Clarify the intended size of the lottery reserves. The Legislature set a clear savings target in 2011 for the lottery shortfall reserve of 50 percent of the previous year’s net lottery proceeds, up from an earlier 10 percent requirement. But Georgia far exceeds this target, hoarding an additional $600 million and bringing total reserves up to 100 percent of previous year’s proceeds. For comparison, the state’s own Revenue Shortfall Reserve, or rainy day fund, cannot exceed 15 percent of the previous year’s net revenue. The unrestricted reserve funds are a missed opportunity for education. All lottery dollars left after prize awards and the 50 percent requirement should support education.

Make a plan to use excess reserves to support education. After clarifying the reserve’s size, excess funds should be used to maximize support for education. Because these reserve funds are non-recurring, they should not be used for ongoing expenses. Two possible uses include:

  • Repurpose part or all of the unrestricted reserve as an endowment. Under this approach, lawmakers can restructure the existing $600 million stockpile into an income-generating account designed to support a specific educational use. Last year, interest added back to the lottery account totaled 1.3 percent of total reserves. At a modest 5 percent return, the $600 million fund can generate enough annual revenue to support free technical college certificates and diplomas or expand HOPE Career Grants for high-demand careers up to the associate’s degree level. Earnings from reserves can also pay for one or more of Gov. Nathan Deal’s Education Reform Commission’s Pre-K recommendations. Promising recommendations include improving the pay structure for Pre-K teachers to increase quality and retention, as well as increasing funding for Pre-K start-up costs.[13]
  • Spend unrestricted reserves to help fund capital improvements for Pre-K or early childhood centers. Georgia does not currently allocate funds for Pre-K capital improvement projects. The lottery used to support investments in capital projects, including technology and equipment.

Every local government in Georgia except Burke County has voted to tax itself extra using an education special purpose local options sales tax, or ESPLOST, to build or renovate facilities, upgrade technology, replace old school buses, and other capital improvements.[14] Using reserve funds can remove pressure from school districts to divert revenue from this local tax when state funds are available. Local school districts can be required to match funds based on wealth, similar to North Carolina’s Needs-Based Public School Capital Fund.

As Georgia’s lottery programs hit the quarter-century mark, now is a good time for Georgia lawmakers to take stock of it and determine if there’s room to improve. Devoting the $600 million in unrestricted reserves to a purpose that upgrades education in Georgia better serves students from early childhood to college-aged. It ought to be on the Legislature’s higher education agenda when lawmakers next convene.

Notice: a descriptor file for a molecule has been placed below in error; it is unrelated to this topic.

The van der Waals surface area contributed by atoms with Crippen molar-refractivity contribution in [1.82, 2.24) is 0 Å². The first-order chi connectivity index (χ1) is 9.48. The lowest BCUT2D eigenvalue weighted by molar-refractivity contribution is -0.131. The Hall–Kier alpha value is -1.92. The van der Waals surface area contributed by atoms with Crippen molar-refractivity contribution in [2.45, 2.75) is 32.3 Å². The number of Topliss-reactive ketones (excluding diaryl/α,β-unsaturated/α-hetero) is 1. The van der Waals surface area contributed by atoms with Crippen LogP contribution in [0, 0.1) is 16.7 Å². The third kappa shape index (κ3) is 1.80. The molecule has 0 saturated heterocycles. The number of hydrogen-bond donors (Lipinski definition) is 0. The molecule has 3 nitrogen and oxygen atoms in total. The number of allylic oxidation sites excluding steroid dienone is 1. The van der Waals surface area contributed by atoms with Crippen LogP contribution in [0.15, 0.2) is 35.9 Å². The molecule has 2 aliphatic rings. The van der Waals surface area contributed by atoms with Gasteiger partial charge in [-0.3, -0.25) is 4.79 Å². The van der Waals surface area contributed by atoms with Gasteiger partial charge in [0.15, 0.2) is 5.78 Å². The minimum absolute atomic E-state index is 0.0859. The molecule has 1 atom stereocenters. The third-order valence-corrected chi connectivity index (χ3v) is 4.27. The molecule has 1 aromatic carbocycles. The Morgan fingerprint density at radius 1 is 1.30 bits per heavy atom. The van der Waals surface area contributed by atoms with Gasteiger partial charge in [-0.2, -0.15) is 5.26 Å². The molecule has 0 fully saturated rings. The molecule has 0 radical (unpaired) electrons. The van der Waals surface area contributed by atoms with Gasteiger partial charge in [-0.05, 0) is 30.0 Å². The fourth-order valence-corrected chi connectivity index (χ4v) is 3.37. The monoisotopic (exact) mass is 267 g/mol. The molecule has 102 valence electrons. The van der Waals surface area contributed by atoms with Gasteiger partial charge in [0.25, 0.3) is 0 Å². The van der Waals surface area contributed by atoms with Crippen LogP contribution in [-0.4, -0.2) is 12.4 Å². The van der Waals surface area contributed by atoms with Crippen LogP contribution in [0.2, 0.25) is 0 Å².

[1]GBPI analysis of Georgia Lottery 2017 Financial Statements, p 19.

[2]Georgia’s Fiscal Year 2019 Budget (HB 684), signed by governor

[3]GBPI analysis of Georgia’s Amended Fiscal Year Budgets, 2009–2017

[4]Department of Audits and Accounts. (2014). The Georgia Lottery Selected Summary Financial Information from Inception (November 2, 1992) Through Fiscal Year Ended June 30, 2013.

[5]GBPI analysis of Governor’s Budget Reports, FY 2004-2019

[6]State Accounting Office, Georgia Revenues and Reserves Report, Fiscal Year Ended June 30, 2018.

[7]Tennessee Code 4-51-111. Tennessee’s lottery generated $372.7 million for its Lottery for Education Account in FY 2017. Tennessee Comptroller of the Treasury, Tennessee Education Lottery Corporation Financial and Compliance Audit Report For the Year Ended June 30, 2017.

[8]Tennessee Higher Education Commission & Tennessee Student Assistance Corporation. (2017). Tennessee Promise Annual Report 2018.

[9]Tennessee Budget, FY 2018-2019.

[10]Tennessee Code Annotated Section 4-51-111(b)

[11]Tennessee’s lottery generated $372.7 million for its Lottery for Education Account in FY 2017. Tennessee Comptroller of the Treasury, Tennessee Education Lottery Corporation Financial and Compliance Audit Report For the Year Ended June 30, 2017.

[12]Millonzi, K. (2018, June 26). Needs-based public school capital fund [Blog post]. Retrieved from

[13]Education Reform Commission, Recommendations from Sub-Committees to full Committee.

[14]Georgia Department of Revenue, Georgia Sales and use Tax Rate Chart.